In addition, he was selected by IEEE Access as the Associate Editor of the Month for June 2016. He served as the general chair of the International Workshop on Big Data Analytics for Smart and Connected Health in Washington, D.C. on June 27-29, 2016. Dr. Song was also selected as one of WVU Tech’s first Golden Bear Scholars.
Explore more faculty work at wvutech.edu/facultivities.
On Tuesday, August 23, representatives from WVU Tech, West Virginia University and L&S Toyota met on the grounds of the L&S dealership in Beckley, West Virginia.
The event brought together Shawn Ball, owner and general manager of L&S, WVU president Gordon Gee and WVU Tech campus president Carolyn Long. The trio exchanged a check to acknowledge and celebrate financial contributions from the Ball family totaling $110,000 in scholarship funds for resident students earning their degrees at WVU Tech on the Beckley campus.
In 2015, the Ball family donated $50,000 to establish two endowed scholarships for both WVU Tech engineering and nursing students in Beckley. This academic year, the Ball family has contributed an additional $50,000 to those endowments, plus $10,000 for general scholarship funds for West Virginia students.
“We want to be supportive of WVU Tech coming to Beckley. That’s the biggest thing,” said Ball.
“It’s a very, very important thing for this town. We need it. We’ve had a decline in coal jobs. We’ve had a decline in jobs period. It’s important right now that we have something that we can rely on. We’re going to be creating a workforce. Hopefully, we’re going to have businesses follow, and so West Virginia University coming in is huge.”
Tuesday’s check presentation recognized the sum of L&S’s investments in the students of WVU Tech in Beckley. Gee said the investment marked the beginning of an era of new and longstanding relationships between the WVU system and the businesses and industries of the region.
“I believe that our opportunity to come to Beckley and have a wonderful campus here will be one of the most transformative activities undertaken by the University in the state forever,” said President Gee.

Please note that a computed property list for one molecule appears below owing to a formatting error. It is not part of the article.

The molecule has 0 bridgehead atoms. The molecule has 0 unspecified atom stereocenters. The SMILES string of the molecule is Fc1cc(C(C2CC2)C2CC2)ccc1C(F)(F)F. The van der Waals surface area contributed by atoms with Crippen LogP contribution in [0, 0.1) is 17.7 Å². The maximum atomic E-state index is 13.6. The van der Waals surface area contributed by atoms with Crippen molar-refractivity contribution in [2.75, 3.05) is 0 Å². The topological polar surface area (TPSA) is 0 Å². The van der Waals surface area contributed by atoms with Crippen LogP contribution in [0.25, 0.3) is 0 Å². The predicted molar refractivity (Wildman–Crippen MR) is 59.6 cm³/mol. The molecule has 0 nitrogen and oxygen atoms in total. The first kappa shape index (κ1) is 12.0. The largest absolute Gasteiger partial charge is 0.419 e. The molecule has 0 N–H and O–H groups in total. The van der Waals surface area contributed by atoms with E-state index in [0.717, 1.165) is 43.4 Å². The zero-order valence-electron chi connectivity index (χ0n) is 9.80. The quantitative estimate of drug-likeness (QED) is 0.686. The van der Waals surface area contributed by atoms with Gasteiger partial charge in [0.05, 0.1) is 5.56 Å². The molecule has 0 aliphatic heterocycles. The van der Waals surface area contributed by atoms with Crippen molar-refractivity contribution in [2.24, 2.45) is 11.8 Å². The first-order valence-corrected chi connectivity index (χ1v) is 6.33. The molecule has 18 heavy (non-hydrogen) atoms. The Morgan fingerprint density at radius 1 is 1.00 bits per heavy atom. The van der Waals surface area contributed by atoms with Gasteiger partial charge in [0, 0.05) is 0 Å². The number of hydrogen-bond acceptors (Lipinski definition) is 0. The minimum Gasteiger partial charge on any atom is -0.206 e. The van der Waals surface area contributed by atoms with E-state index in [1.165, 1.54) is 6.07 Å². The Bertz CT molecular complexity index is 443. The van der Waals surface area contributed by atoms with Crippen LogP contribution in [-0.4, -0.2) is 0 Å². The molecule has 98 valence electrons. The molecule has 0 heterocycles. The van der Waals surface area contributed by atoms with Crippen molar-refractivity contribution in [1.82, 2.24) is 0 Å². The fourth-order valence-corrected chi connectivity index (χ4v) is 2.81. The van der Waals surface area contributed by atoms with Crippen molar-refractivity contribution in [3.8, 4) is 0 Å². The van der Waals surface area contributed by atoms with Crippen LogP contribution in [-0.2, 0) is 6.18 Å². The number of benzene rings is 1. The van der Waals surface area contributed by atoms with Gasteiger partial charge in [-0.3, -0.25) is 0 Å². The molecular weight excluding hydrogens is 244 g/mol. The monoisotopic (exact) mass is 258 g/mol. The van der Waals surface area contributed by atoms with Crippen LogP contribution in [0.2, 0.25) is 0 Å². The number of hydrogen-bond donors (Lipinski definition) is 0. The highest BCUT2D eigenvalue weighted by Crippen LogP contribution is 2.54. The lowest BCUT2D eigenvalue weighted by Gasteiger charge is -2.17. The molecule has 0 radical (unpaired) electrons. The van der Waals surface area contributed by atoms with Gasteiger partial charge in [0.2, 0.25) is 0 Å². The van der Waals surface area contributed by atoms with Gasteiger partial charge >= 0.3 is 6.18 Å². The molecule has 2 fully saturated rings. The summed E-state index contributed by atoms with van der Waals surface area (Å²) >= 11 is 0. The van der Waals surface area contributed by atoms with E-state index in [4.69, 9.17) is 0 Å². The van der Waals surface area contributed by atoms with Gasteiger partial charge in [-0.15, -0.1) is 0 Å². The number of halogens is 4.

“This helps us it does more than help us but the spirit of this family is what really helps us. He didn’t have to do this. He did this because he believes in his community,” he said.
For Long, the day’s activities were an extension of the warm welcome WVU Tech has experienced in Beckley. She said the contributions to the students in the region would have a far-reaching impact.
“I can’t begin to say how much we appreciate them for what they’re doing and the difference they will make in a student’s life. When we make a difference for a student in a positive manner, we make a difference in the town of Beckley, in the state of West Virginia and in our country,” she said.
During the event, Ball announced the winners of L&S Toyota’s recent Facebook student essay challenge, where the company asked college students from the region to write about their plans to better the communities where they live and work. Students Logan Crowe and Jonathan Duesing took third and second place, respectively, taking home monetary prizes for their work.
WVU nursing student Jessie Kuhn was selected as the winner of the challenge. The Beckley area native was awarded a 2016 Toyota Yaris subcompact, valued at $18,000. Kuhn said that the vehicle will help her travel to complete her nursing clinicals and visit home more often.
Ball also announced the presentation of $20,000 to the United Way of Southern West Virginia. The donation includes a $10,000 donation from L&S and an additional $10,000 through Toyota’s dealer match program.
For more information or to contribute to WVU Tech scholarships, contact Susan Shew, Development Director at WVU Tech, at email@example.com or 304.442.1078.
It’s been a busy week for new WVU Tech students. They braved 90-degree heat to move into residence halls on Saturday. That afternoon, they attended the university’s official convocation ceremony with more than 300 fellow newcomers, family and friends.
In the days since, they have participated in dozens of events, explored campus, met with staff members, purchased books, smiled for student ID photos and spent their free time getting their proverbial collegiate ducks in a row.
It would have been easy to call it a day on Tuesday, the last day of WVU Tech’s orientation program and the day before school started for all students in the WVU system. No one would blame a new student for wanting to kick off their shoes and spend the day relaxing, but that’s not what they did on their last day of the summer.
Instead, more than 80 new WVU Tech students from both campuses laced up their shoes, rolled up their sleeves and traveled a combined 230 miles to lend their time in service projects aimed at helping those impacted by recent flooding in Southern West Virginia.